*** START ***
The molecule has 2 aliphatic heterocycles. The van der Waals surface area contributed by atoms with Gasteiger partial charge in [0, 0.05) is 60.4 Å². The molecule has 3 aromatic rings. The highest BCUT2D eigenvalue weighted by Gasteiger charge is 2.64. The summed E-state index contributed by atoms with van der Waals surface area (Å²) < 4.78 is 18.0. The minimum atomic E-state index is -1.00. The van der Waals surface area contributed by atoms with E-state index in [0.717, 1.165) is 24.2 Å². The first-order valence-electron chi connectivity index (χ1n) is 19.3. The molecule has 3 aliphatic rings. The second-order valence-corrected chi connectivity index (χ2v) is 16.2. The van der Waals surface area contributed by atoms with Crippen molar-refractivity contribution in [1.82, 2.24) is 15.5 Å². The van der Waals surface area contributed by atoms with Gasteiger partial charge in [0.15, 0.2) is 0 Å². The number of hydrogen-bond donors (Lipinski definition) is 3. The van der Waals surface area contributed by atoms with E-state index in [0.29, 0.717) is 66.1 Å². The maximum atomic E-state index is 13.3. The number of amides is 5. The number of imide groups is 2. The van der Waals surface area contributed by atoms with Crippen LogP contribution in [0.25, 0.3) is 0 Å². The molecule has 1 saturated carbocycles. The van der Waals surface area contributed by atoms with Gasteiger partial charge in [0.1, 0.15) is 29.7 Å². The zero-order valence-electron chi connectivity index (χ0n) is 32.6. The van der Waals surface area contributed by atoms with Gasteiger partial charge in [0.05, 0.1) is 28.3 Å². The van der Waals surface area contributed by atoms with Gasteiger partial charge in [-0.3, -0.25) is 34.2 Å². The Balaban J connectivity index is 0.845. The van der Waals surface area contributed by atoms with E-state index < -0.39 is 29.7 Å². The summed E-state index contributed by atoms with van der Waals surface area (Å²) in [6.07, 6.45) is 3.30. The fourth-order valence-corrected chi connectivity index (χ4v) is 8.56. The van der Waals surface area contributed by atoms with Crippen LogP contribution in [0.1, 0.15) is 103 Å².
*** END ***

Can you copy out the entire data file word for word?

The molecule has 2 aliphatic heterocycles. The van der Waals surface area contributed by atoms with Gasteiger partial charge in [0, 0.05) is 60.4 Å². The molecule has 3 aromatic rings. The highest BCUT2D eigenvalue weighted by Gasteiger charge is 2.64. The summed E-state index contributed by atoms with van der Waals surface area (Å²) < 4.78 is 18.0. The minimum atomic E-state index is -1.00. The van der Waals surface area contributed by atoms with E-state index in [0.717, 1.165) is 24.2 Å². The first-order valence-electron chi connectivity index (χ1n) is 19.3. The molecule has 3 aliphatic rings. The second-order valence-corrected chi connectivity index (χ2v) is 16.2. The van der Waals surface area contributed by atoms with Crippen molar-refractivity contribution in [1.82, 2.24) is 15.5 Å². The van der Waals surface area contributed by atoms with Gasteiger partial charge in [0.15, 0.2) is 0 Å². The number of hydrogen-bond donors (Lipinski definition) is 3. The van der Waals surface area contributed by atoms with E-state index in [0.29, 0.717) is 66.1 Å². The maximum atomic E-state index is 13.3. The number of amides is 5. The number of imide groups is 2. The van der Waals surface area contributed by atoms with Crippen LogP contribution in [0.25, 0.3) is 0 Å². The molecule has 1 saturated carbocycles. The van der Waals surface area contributed by atoms with Gasteiger partial charge in [0.1, 0.15) is 29.7 Å². The zero-order valence-electron chi connectivity index (χ0n) is 32.6. The van der Waals surface area contributed by atoms with Gasteiger partial charge in [0.05, 0.1) is 28.3 Å². The van der Waals surface area contributed by atoms with Gasteiger partial charge in [-0.3, -0.25) is 34.2 Å². The Balaban J connectivity index is 0.845. The van der Waals surface area contributed by atoms with E-state index < -0.39 is 29.7 Å². The summed E-state index contributed by atoms with van der Waals surface area (Å²) in [6.07, 6.45) is 3.30. The fourth-order valence-corrected chi connectivity index (χ4v) is 8.56. The van der Waals surface area contributed by atoms with Crippen LogP contribution in [0.1, 0.15) is 103 Å².